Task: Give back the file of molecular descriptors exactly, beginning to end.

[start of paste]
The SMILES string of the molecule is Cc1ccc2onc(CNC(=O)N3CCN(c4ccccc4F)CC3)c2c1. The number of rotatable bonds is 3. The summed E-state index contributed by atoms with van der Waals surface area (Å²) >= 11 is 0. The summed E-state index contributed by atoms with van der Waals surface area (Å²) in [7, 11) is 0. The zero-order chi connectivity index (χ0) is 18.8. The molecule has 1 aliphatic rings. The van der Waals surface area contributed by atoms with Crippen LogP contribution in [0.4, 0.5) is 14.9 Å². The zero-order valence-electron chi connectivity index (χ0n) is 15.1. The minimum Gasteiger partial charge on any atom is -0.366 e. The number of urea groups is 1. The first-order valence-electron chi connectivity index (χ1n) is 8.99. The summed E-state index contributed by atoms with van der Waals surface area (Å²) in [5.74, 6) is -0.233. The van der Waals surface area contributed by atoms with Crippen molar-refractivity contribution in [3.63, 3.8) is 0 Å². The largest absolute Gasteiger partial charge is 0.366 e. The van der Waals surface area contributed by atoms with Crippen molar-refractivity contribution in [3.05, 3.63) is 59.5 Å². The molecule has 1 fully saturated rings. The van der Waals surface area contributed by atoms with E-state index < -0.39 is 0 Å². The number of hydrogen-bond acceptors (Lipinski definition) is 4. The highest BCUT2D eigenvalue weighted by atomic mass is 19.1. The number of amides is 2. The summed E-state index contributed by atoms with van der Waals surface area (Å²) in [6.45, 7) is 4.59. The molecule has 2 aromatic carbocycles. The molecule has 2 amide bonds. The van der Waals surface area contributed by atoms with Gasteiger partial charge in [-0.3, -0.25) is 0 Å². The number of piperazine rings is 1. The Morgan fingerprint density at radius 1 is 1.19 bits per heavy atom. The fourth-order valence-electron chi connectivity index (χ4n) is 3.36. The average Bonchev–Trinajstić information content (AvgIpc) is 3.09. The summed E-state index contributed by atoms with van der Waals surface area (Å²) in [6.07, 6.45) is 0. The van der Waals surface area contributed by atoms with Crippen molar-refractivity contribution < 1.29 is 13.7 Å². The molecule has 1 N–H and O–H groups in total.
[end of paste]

The SMILES string of the molecule is Cc1ccc2onc(CNC(=O)N3CCN(c4ccccc4F)CC3)c2c1. The number of rotatable bonds is 3. The summed E-state index contributed by atoms with van der Waals surface area (Å²) >= 11 is 0. The summed E-state index contributed by atoms with van der Waals surface area (Å²) in [7, 11) is 0. The zero-order chi connectivity index (χ0) is 18.8. The molecule has 1 aliphatic rings. The van der Waals surface area contributed by atoms with Crippen LogP contribution in [0.4, 0.5) is 14.9 Å². The zero-order valence-electron chi connectivity index (χ0n) is 15.1. The minimum Gasteiger partial charge on any atom is -0.366 e. The number of urea groups is 1. The first-order valence-electron chi connectivity index (χ1n) is 8.99. The summed E-state index contributed by atoms with van der Waals surface area (Å²) in [5.74, 6) is -0.233. The van der Waals surface area contributed by atoms with Crippen molar-refractivity contribution in [3.63, 3.8) is 0 Å². The largest absolute Gasteiger partial charge is 0.366 e. The van der Waals surface area contributed by atoms with Crippen molar-refractivity contribution in [3.05, 3.63) is 59.5 Å². The molecule has 1 fully saturated rings. The van der Waals surface area contributed by atoms with E-state index < -0.39 is 0 Å². The number of hydrogen-bond acceptors (Lipinski definition) is 4. The highest BCUT2D eigenvalue weighted by atomic mass is 19.1. The number of amides is 2. The summed E-state index contributed by atoms with van der Waals surface area (Å²) in [6.45, 7) is 4.59. The molecule has 2 aromatic carbocycles. The molecule has 2 amide bonds. The van der Waals surface area contributed by atoms with Gasteiger partial charge in [-0.3, -0.25) is 0 Å². The number of piperazine rings is 1. The Morgan fingerprint density at radius 1 is 1.19 bits per heavy atom. The fourth-order valence-electron chi connectivity index (χ4n) is 3.36. The average Bonchev–Trinajstić information content (AvgIpc) is 3.09. The summed E-state index contributed by atoms with van der Waals surface area (Å²) in [6.07, 6.45) is 0. The van der Waals surface area contributed by atoms with Crippen molar-refractivity contribution < 1.29 is 13.7 Å². The molecule has 1 N–H and O–H groups in total.